'Iraqi Sniper': Egyptian filmmaker plans answer to American Sniper
An Egyptian filmmaker is planning a rejoinder to the Hollywood blockbuster American Sniper, with a film focusing on the "other side of the story" - the Iraqi fighter said to have killed dozens of American soldiers during the occupation.
Amr Salama told the Hollywood Reporter that his film, tentatively titled Iraqi Sniper, would carry an "anti-war" message to counter the 2014 US film based on the true story of US marksman Chris Kyle and his hunt for an elusive foe, known as Juba, during the Iraq war.
I hated it. That was my inspiration
- Amr Salama on American Sniper
Salama said he was inspired by his hatred for American Sniper, which earned $300m at the box office, and its "pro-war" message.
"I hated it. That was my inspiration - I hated it so much that I wanted to work on a different version of that story."
"But I'm trying to make an anti-war film," he said last week. "American Sniper was pro-war."
He added that the Egyptian actor who played Juba in Clint Eastwood's film, Sammy Sheik, was attached to his project.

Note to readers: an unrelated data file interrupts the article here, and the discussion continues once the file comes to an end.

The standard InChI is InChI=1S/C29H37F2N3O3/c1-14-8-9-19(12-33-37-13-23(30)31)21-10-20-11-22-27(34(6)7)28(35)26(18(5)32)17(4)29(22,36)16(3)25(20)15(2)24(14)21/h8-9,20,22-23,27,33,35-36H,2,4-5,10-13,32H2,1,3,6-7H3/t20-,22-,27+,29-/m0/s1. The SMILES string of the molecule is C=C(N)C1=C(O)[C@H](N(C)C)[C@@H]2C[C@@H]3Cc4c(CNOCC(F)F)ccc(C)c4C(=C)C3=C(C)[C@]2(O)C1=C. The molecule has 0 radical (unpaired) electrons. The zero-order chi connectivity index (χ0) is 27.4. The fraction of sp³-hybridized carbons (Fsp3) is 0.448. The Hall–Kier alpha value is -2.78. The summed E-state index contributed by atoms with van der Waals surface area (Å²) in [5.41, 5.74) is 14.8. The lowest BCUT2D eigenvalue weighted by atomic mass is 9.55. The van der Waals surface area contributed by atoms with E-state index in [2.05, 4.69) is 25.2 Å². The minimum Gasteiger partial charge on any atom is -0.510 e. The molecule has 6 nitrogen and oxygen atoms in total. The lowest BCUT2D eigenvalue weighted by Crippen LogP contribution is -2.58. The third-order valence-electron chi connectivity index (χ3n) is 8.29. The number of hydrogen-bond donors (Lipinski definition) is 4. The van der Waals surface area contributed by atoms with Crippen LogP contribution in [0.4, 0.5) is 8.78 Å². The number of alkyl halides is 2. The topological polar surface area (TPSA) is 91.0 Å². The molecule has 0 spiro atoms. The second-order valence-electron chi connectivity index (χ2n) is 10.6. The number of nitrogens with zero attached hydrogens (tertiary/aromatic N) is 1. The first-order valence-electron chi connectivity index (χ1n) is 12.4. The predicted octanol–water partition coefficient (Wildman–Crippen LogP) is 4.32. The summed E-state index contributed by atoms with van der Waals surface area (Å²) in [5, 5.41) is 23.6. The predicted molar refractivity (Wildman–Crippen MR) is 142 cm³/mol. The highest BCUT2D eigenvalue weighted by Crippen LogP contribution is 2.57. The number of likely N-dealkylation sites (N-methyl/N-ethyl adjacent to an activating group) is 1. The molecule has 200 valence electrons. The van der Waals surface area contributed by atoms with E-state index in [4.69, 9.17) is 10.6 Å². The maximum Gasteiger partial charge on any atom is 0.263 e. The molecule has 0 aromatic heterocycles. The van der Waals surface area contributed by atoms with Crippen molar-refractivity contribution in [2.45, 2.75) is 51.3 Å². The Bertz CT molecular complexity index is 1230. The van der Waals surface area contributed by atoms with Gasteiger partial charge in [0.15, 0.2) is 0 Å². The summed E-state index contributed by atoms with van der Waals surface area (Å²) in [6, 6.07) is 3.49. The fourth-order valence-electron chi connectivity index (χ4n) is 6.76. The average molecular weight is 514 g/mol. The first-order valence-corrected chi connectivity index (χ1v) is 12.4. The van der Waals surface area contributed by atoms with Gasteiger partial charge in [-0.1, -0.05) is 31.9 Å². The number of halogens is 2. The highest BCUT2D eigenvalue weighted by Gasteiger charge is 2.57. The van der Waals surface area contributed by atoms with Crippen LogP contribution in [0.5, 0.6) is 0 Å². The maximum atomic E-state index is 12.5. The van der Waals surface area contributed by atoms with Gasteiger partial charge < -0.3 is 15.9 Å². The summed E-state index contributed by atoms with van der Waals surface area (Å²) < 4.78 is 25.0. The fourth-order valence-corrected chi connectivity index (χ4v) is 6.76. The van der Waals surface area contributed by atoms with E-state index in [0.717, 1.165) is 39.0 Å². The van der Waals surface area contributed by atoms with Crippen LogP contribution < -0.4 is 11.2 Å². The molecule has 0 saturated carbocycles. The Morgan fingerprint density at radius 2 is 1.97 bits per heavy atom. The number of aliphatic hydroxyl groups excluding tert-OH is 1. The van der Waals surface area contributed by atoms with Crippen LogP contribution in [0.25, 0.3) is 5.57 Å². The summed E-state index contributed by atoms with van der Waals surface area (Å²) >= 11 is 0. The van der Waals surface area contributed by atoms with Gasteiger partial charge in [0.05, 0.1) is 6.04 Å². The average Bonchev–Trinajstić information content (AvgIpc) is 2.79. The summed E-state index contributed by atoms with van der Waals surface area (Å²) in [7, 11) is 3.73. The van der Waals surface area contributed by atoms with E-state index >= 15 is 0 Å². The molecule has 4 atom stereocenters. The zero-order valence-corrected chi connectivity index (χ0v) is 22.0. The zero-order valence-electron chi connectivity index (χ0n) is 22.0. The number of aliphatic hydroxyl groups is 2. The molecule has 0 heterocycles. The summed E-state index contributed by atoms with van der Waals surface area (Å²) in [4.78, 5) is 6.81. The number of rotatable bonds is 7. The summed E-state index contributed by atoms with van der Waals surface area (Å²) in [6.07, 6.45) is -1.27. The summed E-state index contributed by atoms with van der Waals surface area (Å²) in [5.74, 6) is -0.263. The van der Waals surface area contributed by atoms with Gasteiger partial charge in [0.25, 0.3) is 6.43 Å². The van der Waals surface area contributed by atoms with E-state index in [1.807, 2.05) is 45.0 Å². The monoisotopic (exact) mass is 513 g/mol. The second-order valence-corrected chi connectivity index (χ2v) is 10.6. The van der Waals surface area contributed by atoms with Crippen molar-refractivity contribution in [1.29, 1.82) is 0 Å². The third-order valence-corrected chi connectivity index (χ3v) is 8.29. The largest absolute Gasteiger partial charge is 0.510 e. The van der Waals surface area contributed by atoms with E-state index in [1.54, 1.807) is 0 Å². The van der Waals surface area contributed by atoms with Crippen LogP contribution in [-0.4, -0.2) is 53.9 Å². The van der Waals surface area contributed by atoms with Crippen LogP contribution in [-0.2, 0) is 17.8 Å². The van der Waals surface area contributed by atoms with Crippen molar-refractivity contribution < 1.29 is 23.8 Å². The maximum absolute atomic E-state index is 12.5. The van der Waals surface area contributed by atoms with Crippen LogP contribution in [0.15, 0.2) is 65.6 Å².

American Sniper was nominated for six Oscars and sparked fierce debate over historical revisionism, factual inaccuracies and the glorification of violence.
In one scene Kyle, played by Bradley Cooper, shoots dead a woman and child apparently preparing a grenade attack.
But the majority of the story is devoted to Kyle's hunt for Juba, whose actions were played out in a series of online videos from the "Islamic Army of Iraq" during the American occupation.
The Iraqi marksman's identity was never revealed and there is speculation the videos charted the actions of several fighters, rather than just one man.
The Hollywood Reporter said Salama was working on his film's script with two of the Middle East's biggest filmmaking names - Egyptian producer Mohamed Hefzy, and the Oscar-nominated Palestinian director Hany Abu-Assad. Abu-Assad's wife, Amira Diab, was also involved in the project.
"This story merits to be told even if American Sniper hadn't come out," Hefzy told the Hollywood Reporter.
"He's a very interesting character, a complex character. Amr did a lot of research and we're trying to get his evolution right."
Hefzy added that he thought the film would have "international appeal".
Juba's fate remains unknown. Kyle was shot six times and killed in 2013 by a former US soldier while running a camp in Texas for veterans suffering post-traumatic stress disorder.